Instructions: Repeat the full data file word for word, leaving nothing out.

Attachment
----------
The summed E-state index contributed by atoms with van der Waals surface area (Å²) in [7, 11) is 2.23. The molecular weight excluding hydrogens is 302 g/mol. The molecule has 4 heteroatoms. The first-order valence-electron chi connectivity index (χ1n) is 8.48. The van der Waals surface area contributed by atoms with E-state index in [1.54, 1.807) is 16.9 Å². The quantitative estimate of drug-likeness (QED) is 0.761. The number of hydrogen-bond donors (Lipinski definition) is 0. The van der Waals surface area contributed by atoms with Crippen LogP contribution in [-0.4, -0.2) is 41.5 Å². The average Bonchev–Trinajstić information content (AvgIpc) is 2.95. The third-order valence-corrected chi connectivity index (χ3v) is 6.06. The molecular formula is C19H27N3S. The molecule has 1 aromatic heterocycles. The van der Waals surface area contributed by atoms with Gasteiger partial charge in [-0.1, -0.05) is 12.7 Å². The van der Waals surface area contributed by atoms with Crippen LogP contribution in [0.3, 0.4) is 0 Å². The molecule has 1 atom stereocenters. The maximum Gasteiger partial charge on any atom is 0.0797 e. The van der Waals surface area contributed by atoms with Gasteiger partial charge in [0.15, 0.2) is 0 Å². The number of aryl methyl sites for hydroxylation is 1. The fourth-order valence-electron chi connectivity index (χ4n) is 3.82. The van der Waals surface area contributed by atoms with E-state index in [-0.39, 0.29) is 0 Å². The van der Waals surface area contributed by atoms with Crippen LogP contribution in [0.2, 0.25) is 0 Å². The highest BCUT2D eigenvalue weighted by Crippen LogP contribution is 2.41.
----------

The summed E-state index contributed by atoms with van der Waals surface area (Å²) in [7, 11) is 2.23. The molecular weight excluding hydrogens is 302 g/mol. The molecule has 4 heteroatoms. The first-order valence-electron chi connectivity index (χ1n) is 8.48. The van der Waals surface area contributed by atoms with E-state index in [1.54, 1.807) is 16.9 Å². The quantitative estimate of drug-likeness (QED) is 0.761. The number of hydrogen-bond donors (Lipinski definition) is 0. The van der Waals surface area contributed by atoms with Crippen LogP contribution in [-0.4, -0.2) is 41.5 Å². The average Bonchev–Trinajstić information content (AvgIpc) is 2.95. The third-order valence-corrected chi connectivity index (χ3v) is 6.06. The molecular formula is C19H27N3S. The molecule has 1 aromatic heterocycles. The van der Waals surface area contributed by atoms with Gasteiger partial charge in [-0.1, -0.05) is 12.7 Å². The van der Waals surface area contributed by atoms with Crippen LogP contribution in [0.3, 0.4) is 0 Å². The molecule has 1 atom stereocenters. The maximum Gasteiger partial charge on any atom is 0.0797 e. The van der Waals surface area contributed by atoms with Gasteiger partial charge in [0.15, 0.2) is 0 Å². The number of aryl methyl sites for hydroxylation is 1. The fourth-order valence-electron chi connectivity index (χ4n) is 3.82. The van der Waals surface area contributed by atoms with E-state index in [-0.39, 0.29) is 0 Å². The van der Waals surface area contributed by atoms with Crippen LogP contribution in [0.2, 0.25) is 0 Å². The highest BCUT2D eigenvalue weighted by Crippen LogP contribution is 2.41.